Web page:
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Discussion Starter #1
So I had decided for my next project to build a down firing sub. The main reason for the down firing design was to protect the sub from the 2 year old. A recent post on here talked about the downsides of the down firing. The one I'm concerned with is gravity wearing out the sub over time.

I would prefer front firing anyway. I was thinking of firing it toward the wall with the port facing forward. Would this effect performance? Is there any other way to protect the sub without hindering performance too much?
 

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If you choose to do forward firing these worked well for one of my projects, the holes are small enough that that can't poke a pen or pencile through the grill.
 

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I would prefer front firing anyway. I was thinking of firing it toward the wall with the port facing forward. Would this effect performance? Is there any other way to protect the sub without hindering performance too much?
Downward and rear firing have the benefit of filtering above bandwidth harmonic distortion created by the motion of the cone. If you're concerned about cone sag go rear-firing. There's no reason to forward fire the port if you do so.
 

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One of the major advantages of forward firing, is a matter of exciting room modes, if you rear fire, and you get major peaks, you can turn the sub to side for forward firing, with down firing, you always going to be loading into the border modes, which may or may not be benificial. As of yet from my many experiments, down firing has actually caused less room mode problems than horizontal, but that may just be the acoustics of my room. Sorry, my computer had crashed on me a couple weeks ago and lost all my links, but I'm sure someone can link a room mode calculator to help you better decide what configuration is likely to yield the best results for you.
 

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Discussion Starter #5
Interesting comments guys. Thanks. Decisions, decisions.... I'm thinking a duel design here. Design it where it can be forward or rear firing. If I place the port on the opposite side of the driver I can make it look proper regardless of the direction the driver is facing.

Then again I wouldn't mind the grate. Is it easy remove? Does it snap on and off? I can remove during movies and put back on afterward.
 

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One of the major advantages of forward firing, is a matter of exciting room modes, if you rear fire, and you get major peaks, you can turn the sub to side for forward firing
Within the subwoofer passband radiation is omni-directional and which way either the driver or the port faces makes no difference with respect to room modes. It does make a difference with above bandwidth harmonic distortion. Boundary loading/Allison effect is affected, best results are usually had when the radiating plane is kept as close as possible to the rear wall and floor and as far as possible from the front wall and ceiling.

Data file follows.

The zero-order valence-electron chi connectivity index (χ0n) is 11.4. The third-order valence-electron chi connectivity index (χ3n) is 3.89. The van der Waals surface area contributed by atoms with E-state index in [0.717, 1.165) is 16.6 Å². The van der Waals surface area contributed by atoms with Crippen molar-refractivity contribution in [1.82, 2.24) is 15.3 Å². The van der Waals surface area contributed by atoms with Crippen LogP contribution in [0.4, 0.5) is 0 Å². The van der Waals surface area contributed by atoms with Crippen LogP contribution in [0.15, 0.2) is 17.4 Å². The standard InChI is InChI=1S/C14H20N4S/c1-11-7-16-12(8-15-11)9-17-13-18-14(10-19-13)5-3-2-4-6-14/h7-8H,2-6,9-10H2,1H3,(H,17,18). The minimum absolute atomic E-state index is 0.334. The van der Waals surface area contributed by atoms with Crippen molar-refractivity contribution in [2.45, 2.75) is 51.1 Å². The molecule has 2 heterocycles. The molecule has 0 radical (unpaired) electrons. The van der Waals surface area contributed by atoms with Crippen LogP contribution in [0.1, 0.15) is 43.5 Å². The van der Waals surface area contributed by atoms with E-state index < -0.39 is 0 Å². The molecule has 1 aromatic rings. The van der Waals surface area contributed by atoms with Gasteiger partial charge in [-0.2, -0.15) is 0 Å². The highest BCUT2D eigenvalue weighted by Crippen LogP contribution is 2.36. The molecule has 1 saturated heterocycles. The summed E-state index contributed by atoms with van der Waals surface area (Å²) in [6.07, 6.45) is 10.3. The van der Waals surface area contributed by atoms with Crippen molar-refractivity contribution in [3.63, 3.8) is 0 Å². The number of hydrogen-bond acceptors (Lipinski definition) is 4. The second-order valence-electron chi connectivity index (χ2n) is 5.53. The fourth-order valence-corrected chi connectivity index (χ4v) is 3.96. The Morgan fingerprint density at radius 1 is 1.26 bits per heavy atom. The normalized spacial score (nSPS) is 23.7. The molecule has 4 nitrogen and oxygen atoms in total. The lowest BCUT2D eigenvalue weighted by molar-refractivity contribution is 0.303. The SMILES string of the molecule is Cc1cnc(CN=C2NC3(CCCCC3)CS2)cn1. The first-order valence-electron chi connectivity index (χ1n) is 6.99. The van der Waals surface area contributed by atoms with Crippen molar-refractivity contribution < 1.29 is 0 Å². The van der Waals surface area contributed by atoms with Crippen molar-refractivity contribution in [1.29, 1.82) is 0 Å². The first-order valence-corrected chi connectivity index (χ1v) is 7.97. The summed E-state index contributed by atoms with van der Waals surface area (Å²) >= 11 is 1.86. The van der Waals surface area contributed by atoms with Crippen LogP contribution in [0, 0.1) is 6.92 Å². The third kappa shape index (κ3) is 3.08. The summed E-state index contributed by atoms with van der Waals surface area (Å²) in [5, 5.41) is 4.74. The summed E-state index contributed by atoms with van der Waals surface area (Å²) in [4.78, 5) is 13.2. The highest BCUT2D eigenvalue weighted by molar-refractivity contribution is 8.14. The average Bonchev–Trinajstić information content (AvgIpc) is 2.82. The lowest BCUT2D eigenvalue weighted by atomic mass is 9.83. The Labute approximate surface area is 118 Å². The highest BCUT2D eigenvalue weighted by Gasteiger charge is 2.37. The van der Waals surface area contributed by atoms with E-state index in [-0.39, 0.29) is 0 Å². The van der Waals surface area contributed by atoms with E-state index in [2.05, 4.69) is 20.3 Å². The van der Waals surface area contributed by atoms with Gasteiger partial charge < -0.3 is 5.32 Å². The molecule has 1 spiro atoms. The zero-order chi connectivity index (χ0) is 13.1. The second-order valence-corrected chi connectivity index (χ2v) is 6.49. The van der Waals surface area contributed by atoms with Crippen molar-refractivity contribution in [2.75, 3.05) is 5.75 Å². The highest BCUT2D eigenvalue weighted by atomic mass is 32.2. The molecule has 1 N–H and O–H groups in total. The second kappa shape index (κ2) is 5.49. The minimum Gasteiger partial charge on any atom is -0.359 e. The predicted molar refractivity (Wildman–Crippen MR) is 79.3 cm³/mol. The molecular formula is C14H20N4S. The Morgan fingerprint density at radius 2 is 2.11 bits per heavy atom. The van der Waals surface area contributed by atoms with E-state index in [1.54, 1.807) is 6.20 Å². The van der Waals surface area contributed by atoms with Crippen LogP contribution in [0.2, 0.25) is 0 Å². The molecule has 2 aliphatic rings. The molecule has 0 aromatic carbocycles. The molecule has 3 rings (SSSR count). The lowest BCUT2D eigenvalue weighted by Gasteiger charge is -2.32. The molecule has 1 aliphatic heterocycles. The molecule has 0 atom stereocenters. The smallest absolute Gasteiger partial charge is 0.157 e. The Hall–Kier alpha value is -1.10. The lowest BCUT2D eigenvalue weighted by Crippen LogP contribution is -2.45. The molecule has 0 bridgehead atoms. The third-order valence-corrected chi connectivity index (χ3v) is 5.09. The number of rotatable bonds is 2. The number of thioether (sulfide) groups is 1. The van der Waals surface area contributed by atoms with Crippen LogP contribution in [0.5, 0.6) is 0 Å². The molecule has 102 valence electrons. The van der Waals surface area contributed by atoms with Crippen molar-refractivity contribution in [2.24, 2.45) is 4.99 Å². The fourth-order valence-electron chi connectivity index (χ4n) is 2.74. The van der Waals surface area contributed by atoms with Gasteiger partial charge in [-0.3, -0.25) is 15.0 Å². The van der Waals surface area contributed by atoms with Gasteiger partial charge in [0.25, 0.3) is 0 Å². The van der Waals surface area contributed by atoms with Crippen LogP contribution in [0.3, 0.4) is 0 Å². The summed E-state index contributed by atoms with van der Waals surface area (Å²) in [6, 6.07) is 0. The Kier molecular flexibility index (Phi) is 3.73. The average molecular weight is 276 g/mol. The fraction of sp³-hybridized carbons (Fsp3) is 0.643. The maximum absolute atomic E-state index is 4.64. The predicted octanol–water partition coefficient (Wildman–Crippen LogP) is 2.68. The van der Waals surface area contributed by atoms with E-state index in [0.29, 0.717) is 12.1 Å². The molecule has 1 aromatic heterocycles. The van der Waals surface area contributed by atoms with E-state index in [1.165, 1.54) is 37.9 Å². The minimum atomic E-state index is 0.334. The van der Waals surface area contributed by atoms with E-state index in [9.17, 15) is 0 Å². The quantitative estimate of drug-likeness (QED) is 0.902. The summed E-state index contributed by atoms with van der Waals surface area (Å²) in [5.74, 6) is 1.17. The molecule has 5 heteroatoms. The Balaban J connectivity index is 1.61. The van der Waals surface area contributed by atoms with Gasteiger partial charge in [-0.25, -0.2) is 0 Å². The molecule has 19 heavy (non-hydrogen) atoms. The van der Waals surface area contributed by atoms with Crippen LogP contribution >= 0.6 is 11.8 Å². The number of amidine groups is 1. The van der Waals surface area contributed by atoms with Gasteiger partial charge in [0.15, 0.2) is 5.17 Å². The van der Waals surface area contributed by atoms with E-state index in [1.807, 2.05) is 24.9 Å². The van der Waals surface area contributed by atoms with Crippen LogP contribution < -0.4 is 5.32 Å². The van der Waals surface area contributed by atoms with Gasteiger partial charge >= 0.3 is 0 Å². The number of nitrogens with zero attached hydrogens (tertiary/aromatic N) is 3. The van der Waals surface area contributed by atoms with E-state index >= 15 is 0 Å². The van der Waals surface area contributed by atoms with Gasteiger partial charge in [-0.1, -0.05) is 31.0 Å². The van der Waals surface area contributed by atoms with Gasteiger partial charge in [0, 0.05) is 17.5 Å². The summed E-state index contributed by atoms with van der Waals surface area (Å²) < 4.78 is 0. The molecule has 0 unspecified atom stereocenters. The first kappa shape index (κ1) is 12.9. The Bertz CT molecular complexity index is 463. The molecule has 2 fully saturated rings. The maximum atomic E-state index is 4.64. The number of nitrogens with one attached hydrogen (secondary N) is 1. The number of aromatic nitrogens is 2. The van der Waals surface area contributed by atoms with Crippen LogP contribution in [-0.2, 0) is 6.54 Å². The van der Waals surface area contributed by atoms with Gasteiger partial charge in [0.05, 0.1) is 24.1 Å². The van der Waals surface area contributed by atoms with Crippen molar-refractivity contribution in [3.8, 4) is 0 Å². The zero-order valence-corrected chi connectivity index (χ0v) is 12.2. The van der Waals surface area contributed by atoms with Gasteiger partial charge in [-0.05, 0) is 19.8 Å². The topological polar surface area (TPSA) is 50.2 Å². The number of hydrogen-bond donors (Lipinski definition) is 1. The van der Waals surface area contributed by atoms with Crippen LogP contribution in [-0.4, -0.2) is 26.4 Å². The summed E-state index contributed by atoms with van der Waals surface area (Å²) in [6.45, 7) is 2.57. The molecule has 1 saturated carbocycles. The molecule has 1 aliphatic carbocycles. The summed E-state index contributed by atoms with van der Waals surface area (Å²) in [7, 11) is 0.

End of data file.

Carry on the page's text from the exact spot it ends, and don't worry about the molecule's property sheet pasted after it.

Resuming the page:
If I place the port on the opposite side of the driver I can make it look proper regardless of the direction the driver is facing.
How a cab looks should always be secondary to how it sounds.
 

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Discussion Starter #7
Within the subwoofer passband radiation is omni-directional and which way either the driver or the port faces makes no difference with respect to room modes. It does make a difference with above bandwidth harmonic distortion. Boundary loading/Allison effect is affected, best results are usually had when the radiating plane is kept as close as possible to the rear wall and floor and as far as possible from the front wall and ceiling.
That makes since. I'm taking a mini vacation until Monday. This will give me time to draw up some plans and think over a design.

How a cab looks should always be secondary to how it sounds.
Ehhhh....To some extent. I think that's dependent on the person. Regardless of how good it sounds I'm not going to ugly up my room with a nasty looking box. In the same reasoning I'm not going to nasty up the sound regardless of how nice the box looks. I mean, I'm willing to make some sacrifices but, it has to be okay'd through the wife (a.k.a. Boss). It also has to be designed to protect the driver from my 2yr old daughter or she will make sure it sounds AND looks like Poo. : )

Keep in mind this is coming from a hobbyist. I'm not a pro and just recently got into sub building and I love it.
 

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The sag issue with downfiring drivers is really a non issue with most high excursion drivers. I built my first Ava 18 LLT over three years ago and it hasn't lost any impact or performance. What I have noticed as a generality over the years on these forums is that downfiring subs tend to result in achieving a flat in room response more easily.
 
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